#4 Schlumberger, a big player in the energy industry, has announced plans to get rid of 9,000 workers.

#5 Suncor Energy is eliminating 1,000 workers from their oil projects up in Canada.

#6 Halliburton’s energy industry operations have slowed down dramatically, so they gave pink slips to 1,000 workers last month.

#7 Diamondback Energy just slashed their capital expenditure budget 40 percent to just $450 million.

#8 Elevation Resources plans to cut their capital expenditure budget from $227 million to $100 million.

#9 Concho Resources says that it plans to reduce the number of rigs that it is operating from 35 to 25.

#10 Tullow Oil has reduced their exploration budget from approximately a billion dollars to about 200 million dollars.

#11 Henry Resources President Danny Campbell has announced that his company is reducing activity “by up to 40 percent“.

#12 The Federal Reserve Bank of Dallas is projecting that 140,000 jobs related to the energy industry will be lost in the state of Texas alone during 2015.

And of course it isn’t just workers that are going to suffer.

Some states are extremely dependent on oil revenues.  Just take the state of Alaska for instance.  According to one recent news report, 90 percent of the budget of Alaska comes from oil revenue…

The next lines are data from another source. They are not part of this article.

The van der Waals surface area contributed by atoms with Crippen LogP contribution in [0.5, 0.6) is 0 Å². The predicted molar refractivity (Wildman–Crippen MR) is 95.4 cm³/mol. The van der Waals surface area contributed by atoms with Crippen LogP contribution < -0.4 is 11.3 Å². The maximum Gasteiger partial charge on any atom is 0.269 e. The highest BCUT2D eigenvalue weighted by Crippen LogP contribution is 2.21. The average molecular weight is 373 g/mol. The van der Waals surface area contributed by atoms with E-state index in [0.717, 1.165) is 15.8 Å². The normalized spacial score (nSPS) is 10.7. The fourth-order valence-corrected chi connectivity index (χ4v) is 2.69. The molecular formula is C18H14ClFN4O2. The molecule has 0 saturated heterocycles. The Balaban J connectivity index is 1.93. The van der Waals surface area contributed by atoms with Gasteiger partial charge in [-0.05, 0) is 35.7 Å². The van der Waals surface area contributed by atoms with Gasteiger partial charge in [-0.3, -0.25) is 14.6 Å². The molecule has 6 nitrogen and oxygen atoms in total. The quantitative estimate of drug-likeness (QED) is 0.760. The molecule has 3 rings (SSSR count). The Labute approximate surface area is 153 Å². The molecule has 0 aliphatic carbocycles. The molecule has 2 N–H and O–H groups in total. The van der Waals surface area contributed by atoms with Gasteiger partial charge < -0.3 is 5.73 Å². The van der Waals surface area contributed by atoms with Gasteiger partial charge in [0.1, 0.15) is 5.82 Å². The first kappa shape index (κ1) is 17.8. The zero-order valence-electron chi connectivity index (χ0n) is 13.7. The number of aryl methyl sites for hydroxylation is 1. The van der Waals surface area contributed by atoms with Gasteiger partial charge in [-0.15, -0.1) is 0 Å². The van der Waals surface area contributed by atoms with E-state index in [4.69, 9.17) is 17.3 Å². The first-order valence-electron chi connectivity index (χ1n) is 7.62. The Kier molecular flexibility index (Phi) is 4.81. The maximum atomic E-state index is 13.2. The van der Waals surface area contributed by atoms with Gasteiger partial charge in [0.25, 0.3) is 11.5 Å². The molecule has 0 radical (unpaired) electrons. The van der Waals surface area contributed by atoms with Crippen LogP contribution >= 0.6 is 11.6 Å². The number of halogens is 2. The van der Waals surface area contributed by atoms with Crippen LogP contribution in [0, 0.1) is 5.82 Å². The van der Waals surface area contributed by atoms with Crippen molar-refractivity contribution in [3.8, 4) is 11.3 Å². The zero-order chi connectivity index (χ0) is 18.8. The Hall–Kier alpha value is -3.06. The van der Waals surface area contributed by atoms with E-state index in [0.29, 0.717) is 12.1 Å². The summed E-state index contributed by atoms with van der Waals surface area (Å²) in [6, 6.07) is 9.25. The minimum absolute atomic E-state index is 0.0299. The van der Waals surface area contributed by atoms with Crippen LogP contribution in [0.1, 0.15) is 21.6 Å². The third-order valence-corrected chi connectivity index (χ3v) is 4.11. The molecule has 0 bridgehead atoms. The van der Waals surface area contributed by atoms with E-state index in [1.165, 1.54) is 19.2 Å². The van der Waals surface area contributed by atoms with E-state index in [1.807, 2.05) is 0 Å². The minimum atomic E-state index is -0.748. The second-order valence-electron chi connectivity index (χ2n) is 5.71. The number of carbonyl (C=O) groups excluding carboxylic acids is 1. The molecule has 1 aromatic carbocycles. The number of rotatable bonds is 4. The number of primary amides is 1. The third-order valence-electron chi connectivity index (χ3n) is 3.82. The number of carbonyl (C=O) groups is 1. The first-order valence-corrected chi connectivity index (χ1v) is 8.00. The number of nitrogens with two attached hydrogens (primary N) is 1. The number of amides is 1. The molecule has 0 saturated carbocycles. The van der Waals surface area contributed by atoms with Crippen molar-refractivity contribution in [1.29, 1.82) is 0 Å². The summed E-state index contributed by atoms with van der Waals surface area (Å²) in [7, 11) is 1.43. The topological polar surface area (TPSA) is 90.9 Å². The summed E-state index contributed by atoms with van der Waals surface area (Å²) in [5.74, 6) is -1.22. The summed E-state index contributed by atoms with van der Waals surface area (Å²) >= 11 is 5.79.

But oil is also a revenue source in more than two dozen states, especially for about a third of them. In Alaska, where up to 90 percent of the budget is funded by oil, new Gov. Bill Walker has ordered agency heads to start identifying spending cuts.

Sadly, it looks like oil is not going to rebound any time soon.

China, the biggest user of oil in the world, just reported that economic growth expanded at the slowest pace in 24 years.  And concerns about oversupply drove the price of U.S. crude down another couple of dollars on Monday

Oil declined about 5 percent on Tuesday after the International Monetary Fund cut its 2015 global economic forecast on lower fuel demand and key producer Iran hinted prices could drop to $25 a barrel without supportive OPEC action.

U.S. crude, also known as West Texas Intermediate or WTI, settled 4.7 percent lower at $46.39 a barrel, near its intraday bottom of $46.23.

There is only one other time in history when we have seen an oil price crash of this magnitude.

That was in 2008, just before the greatest financial crisis since the Great Depression.

Many believe that we are now on the verge of the next great financial crisis.

I hope that you are getting ready.

27 Facts That Show How The Middle Class Has Fared Under 6 Years Of Barack Obama